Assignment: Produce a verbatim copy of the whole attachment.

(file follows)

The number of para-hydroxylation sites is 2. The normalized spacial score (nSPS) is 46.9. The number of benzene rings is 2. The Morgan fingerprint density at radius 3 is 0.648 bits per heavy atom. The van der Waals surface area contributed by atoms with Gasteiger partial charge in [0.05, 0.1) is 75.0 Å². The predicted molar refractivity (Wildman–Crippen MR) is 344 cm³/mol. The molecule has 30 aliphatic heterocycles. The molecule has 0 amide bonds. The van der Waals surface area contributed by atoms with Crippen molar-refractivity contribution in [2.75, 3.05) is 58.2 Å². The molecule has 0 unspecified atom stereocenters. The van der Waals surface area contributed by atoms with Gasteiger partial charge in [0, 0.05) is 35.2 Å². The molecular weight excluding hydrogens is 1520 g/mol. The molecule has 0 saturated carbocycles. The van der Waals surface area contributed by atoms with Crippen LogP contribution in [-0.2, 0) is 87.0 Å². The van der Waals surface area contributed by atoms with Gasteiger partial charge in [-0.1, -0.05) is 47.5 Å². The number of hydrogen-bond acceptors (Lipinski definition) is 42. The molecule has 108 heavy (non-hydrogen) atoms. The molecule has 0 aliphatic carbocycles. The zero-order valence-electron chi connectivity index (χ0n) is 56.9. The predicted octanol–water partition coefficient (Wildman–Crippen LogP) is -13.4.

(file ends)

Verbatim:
The number of para-hydroxylation sites is 2. The normalized spacial score (nSPS) is 46.9. The number of benzene rings is 2. The Morgan fingerprint density at radius 3 is 0.648 bits per heavy atom. The van der Waals surface area contributed by atoms with Gasteiger partial charge in [0.05, 0.1) is 75.0 Å². The predicted molar refractivity (Wildman–Crippen MR) is 344 cm³/mol. The molecule has 30 aliphatic heterocycles. The molecule has 0 amide bonds. The van der Waals surface area contributed by atoms with Crippen molar-refractivity contribution in [2.75, 3.05) is 58.2 Å². The molecule has 0 unspecified atom stereocenters. The van der Waals surface area contributed by atoms with Gasteiger partial charge in [0, 0.05) is 35.2 Å². The molecular weight excluding hydrogens is 1520 g/mol. The molecule has 0 saturated carbocycles. The van der Waals surface area contributed by atoms with Crippen LogP contribution in [-0.2, 0) is 87.0 Å². The van der Waals surface area contributed by atoms with Gasteiger partial charge in [-0.1, -0.05) is 47.5 Å². The number of hydrogen-bond acceptors (Lipinski definition) is 42. The molecule has 108 heavy (non-hydrogen) atoms. The molecule has 0 aliphatic carbocycles. The zero-order valence-electron chi connectivity index (χ0n) is 56.9. The predicted octanol–water partition coefficient (Wildman–Crippen LogP) is -13.4.